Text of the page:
There have been long lines honouring his memory and his casket for the last two days. So many people grieving! Quite unusual for Canadians, I think...xx


    Welcome! Thank you for visiting! I'm glad your post was "prosaic". Sometimes I need just the facts and yours presented them well. Also, with all the emotional posts out there, it is good to have factual, logical pieces written as well. Thank you. xx

  14. Stubblejumpin'Gal,

    I had to write about him, or else I would not have been able to put it to rest, I think. There is just too much cancer! That disease strikes down too many really good people. And Jack Layton was certainly one of those. xx

    Daisy Deadhead,

    Thank you, Daisy. As you so well know, there are too few men of his calibre in politics. xx


    I'm glad you took the is the flower of hope and the official flower for cancer, I believe. I miss the daffodil, it doesn't grow well for me here, where I live. We are usually still covered in Snow till the end of May, and by the time the daffodils can bloom, the weather is way too hot and they wither quickly.

    I was looking for an orange one, which is the colour for the NDP. But I fell in love with this one. xx

  15. Miruh,

    So nice to see you, Miruh, and thank you for your beautiful comment. I hope all of us really HEAR what he said and entangle it within ourselves. During these times, it is such an important message and I, for one, don't want to miss it. xx


    Thank you, Robin. I am with approach death with such grace is truly an inspiration to all of us, Canadian or not. He was an awesome man, one who loved the arts and music and debates and most of all, the people. And he was an old hippie...something with which I completely identify! xx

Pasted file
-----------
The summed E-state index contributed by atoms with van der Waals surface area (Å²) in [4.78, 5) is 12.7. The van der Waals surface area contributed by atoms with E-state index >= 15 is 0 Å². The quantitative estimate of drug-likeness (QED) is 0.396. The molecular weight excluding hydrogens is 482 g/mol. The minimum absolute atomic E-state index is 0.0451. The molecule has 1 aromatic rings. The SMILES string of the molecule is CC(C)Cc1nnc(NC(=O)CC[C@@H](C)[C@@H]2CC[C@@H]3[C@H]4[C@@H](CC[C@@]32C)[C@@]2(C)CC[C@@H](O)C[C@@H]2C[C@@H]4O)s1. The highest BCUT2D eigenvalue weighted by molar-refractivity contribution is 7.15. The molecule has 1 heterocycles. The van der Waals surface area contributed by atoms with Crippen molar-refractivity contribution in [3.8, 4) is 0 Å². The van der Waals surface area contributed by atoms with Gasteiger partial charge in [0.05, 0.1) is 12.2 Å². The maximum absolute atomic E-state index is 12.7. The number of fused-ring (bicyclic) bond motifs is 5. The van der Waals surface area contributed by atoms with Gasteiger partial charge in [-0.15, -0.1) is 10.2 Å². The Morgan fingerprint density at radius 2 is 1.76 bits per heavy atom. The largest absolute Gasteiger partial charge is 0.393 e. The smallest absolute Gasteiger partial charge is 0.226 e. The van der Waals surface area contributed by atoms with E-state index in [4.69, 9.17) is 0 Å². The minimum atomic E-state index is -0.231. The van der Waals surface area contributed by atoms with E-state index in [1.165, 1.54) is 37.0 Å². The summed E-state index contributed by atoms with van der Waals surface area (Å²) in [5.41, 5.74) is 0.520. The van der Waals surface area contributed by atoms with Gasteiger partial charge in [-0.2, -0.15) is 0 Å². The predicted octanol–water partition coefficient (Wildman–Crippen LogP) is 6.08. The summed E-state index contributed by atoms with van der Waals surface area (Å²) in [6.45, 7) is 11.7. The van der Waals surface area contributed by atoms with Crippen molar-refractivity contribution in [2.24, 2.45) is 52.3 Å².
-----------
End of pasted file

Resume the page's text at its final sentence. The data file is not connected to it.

16. From Wikipedia: "Various cancer charities around the world, including the American Cancer Society,[16] New Zealand Cancer Society,[17] Cancer Council Australia,[18] and the Irish Cancer Society,[19] use the daffodil as a fundraising symbol. "Daffodil Days", first instituted in Toronto in 1957 by the Canadian Cancer Society,[20] are organized to raise funds by offering the flowers in return for a donation."

  17. I linked this post on my political round-up today, Marion. :)

  18. Marion, A beautiful post and I could not agree more with what Mr. Layton had to say, what a lovely man, I can see why you will miss him.
    Hugs. xoxo

  19. i do not know canadian politics, he seems to be a great man. it is sad that we lose all the best people so soon, in time of great change and need. but maybe he'll come back again in a different form so he can best serve humanity? sending love to his family.

  20. Snowbrush,

    Thank you so much! For a service club, I once sold daffodils for Cancer Daffodil days. But I wasn't entirely sure that still applied. Thanks for taking the time to look that up! xx


    Wow! What a super thing to do, Daisy, I so appreciate it! Good luck with your radio show! xx

    Annie Coe,